Lesbian Health 101: A Clinician’s Guide,” is a groundbreaking book on lesbian health edited by UCSF Lesbian Health & Research Center (LHRC) Founding Co-Directors Suzanne Dibble, RN, DNSc, professor emerita in the Institute for Health & Aging, and Patricia Robertson, MD, professor and Endowed Chair in Obstetric and Gynecology Education, and is published by the UCSF School of Nursing Press.
Suzanne Dibble (left)
This book represents a milestone in academic medicine as it is the only textbook of its kind to contain the latest research and knowledge about lesbian health, which will be useful to clinicians and students, as well as lesbians themselves. Some health issues for lesbians are different from those of heterosexual women, and clinicians need to be aware of these differences to provide culturally appropriate care to their female patients, at least 5 percent of whom are lesbian.
“It’s thrilling to know that we now have a tool to help educate both clinicians and patients about lesbian health,” says Ellen Haller, MD, professor of clinical psychiatry and director of the General Adult Residency Training Program. “Up until now, even if a patient did tell her clinician that she was a lesbian, there often was a lack of knowledge about her unique health needs. This comprehensive textbook changes that paradigm of ignorance and lack of information. Lesbians do have some differences in their health care needs, and ‘Lesbian Health 101’ sets the bar higher so that these women can receive appropriate and informed health care.”
The book also provides insight into women’s health in general, covering a wide range of topics, such as health screenings, substance abuse, reproduction, domestic abuse and disabilities.
Patricia Robertson (left)
The book is an important achievement for UCSF’s LHRC, which was formed in September 1999 following the release of an Institute of Medicine (IOM) report that found that additional data is required to determine if lesbians may be at higher risk for certain health problems and that research on lesbian health will help advance scientific knowledge that will benefit other population groups.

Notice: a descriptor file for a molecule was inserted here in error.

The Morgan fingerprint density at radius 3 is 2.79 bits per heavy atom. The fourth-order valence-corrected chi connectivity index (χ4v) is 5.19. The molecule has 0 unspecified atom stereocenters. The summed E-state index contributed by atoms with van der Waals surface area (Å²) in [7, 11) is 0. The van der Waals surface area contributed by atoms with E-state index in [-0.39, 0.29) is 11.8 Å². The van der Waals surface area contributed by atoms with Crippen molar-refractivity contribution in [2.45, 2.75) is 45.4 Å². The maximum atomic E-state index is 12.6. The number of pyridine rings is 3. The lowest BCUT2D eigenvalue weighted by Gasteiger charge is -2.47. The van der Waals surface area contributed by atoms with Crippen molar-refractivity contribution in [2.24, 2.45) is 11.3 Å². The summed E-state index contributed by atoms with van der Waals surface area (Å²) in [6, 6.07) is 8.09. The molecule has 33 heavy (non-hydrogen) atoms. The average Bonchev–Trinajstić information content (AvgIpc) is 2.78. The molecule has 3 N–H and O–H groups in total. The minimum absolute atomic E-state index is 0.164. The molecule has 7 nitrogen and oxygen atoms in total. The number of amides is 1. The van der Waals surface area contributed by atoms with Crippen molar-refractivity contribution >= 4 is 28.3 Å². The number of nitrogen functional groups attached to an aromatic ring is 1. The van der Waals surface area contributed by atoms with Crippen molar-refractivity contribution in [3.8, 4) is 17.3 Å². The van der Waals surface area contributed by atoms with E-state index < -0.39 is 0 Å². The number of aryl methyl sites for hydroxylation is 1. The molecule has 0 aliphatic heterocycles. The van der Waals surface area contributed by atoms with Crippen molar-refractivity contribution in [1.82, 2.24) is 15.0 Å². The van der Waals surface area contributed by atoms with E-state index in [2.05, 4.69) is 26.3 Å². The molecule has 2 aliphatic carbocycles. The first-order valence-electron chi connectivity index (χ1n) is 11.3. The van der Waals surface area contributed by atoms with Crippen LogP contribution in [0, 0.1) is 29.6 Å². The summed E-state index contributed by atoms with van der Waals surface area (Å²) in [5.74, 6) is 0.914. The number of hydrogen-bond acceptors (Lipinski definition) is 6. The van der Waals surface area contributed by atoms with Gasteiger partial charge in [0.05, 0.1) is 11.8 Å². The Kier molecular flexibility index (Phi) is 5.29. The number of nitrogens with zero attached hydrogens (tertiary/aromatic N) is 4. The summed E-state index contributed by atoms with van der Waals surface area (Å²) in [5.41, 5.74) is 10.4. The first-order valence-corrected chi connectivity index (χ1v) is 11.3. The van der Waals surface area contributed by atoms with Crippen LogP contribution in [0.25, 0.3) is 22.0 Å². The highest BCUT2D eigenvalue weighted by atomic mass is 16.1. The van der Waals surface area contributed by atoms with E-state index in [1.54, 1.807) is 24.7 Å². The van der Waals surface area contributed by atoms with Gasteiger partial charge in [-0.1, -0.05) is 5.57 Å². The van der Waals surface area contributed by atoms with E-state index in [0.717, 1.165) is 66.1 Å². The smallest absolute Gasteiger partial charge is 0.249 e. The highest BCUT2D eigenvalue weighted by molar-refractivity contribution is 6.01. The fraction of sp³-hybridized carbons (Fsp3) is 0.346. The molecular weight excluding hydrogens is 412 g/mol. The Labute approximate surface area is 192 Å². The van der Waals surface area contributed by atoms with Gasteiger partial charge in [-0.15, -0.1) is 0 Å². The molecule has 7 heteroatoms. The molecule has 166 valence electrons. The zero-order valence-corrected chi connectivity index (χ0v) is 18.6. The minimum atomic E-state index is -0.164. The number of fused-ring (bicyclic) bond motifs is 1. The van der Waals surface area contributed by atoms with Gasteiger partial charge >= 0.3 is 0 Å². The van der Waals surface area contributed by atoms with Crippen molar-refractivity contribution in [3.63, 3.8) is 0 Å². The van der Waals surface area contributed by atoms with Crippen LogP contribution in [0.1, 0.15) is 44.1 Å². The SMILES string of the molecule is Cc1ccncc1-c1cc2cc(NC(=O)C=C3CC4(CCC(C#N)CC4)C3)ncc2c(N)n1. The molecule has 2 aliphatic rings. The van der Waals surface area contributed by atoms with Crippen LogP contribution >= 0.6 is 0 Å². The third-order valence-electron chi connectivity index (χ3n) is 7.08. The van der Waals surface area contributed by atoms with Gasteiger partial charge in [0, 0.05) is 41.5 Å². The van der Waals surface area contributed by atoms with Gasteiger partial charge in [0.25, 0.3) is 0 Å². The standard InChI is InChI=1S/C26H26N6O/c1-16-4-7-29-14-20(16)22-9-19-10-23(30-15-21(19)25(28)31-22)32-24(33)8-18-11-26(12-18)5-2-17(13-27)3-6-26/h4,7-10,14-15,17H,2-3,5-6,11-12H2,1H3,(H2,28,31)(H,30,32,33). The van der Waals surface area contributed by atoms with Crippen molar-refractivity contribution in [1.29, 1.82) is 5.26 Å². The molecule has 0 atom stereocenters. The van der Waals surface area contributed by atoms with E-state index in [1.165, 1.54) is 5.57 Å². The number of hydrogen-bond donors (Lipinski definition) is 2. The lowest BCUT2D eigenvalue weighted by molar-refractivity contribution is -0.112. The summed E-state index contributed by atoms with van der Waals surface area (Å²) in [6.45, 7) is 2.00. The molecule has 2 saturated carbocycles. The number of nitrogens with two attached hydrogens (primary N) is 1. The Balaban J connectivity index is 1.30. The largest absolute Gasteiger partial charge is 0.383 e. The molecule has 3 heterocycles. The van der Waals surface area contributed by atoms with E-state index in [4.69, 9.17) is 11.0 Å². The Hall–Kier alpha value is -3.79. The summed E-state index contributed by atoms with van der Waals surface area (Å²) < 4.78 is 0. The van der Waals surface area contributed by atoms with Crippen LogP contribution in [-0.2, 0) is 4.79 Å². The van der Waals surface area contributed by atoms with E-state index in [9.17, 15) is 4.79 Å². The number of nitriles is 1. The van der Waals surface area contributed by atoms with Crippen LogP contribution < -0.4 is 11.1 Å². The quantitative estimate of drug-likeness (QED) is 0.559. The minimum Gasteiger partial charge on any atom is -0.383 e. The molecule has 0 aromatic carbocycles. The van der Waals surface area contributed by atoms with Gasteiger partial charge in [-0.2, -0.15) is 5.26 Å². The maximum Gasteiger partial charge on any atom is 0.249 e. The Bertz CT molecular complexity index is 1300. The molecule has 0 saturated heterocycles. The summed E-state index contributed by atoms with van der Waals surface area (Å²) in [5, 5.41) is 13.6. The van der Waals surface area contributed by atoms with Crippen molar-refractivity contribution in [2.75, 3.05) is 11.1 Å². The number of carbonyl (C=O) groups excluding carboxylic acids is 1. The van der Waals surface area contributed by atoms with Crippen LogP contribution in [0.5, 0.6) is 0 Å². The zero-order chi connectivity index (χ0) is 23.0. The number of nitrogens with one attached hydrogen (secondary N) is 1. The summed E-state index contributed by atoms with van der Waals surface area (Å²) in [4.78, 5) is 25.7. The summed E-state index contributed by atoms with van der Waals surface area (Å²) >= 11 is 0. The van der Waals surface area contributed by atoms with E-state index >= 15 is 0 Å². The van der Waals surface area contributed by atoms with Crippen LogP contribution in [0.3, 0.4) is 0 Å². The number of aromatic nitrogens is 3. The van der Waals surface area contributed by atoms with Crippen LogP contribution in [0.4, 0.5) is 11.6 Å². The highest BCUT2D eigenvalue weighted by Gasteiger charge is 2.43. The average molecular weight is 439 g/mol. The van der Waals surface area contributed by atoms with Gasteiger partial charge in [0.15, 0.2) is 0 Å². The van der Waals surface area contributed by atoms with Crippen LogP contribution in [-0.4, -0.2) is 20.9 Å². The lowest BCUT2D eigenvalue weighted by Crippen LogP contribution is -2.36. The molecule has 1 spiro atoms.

The US Department of Health and Human Services confirmed the need to focus on lesbian health in 2000 when it released “‘Healthy people 2010,” a 10-year plan which identified lesbian and gay Americans as one of six groups affected by health disparities.
UCSF’s Institute for Health & Aging and School of Nursing created the LHRC specifically to initiate and support research projects that can be used to educate both providers and lesbians, bisexuals and transgender women on their unique health issues and provide culturally appropriate care and outreach. The center also works to debunk misconceptions about lesbian, bisexual and transgender women’s health.
By leading the way in lesbian health and research, UCSF is realizing its strategic plan, unveiled in June 2007. The plan calls for serving the local, regional and global communities and eliminating health disparities by leveraging UCSF’s research expertise, modeling best practices in clinical care and integrating content on health disparities throughout the continuum of learning.
In addition, UCSF is striving to nurture diversity in part by establishing a campus culture that celebrates the many differences, including sexual orientation, socioeconomic status, race, ethnicity and gender.
For more information about the “Lesbian Health 101: A Clinician’s Guide,” go here.
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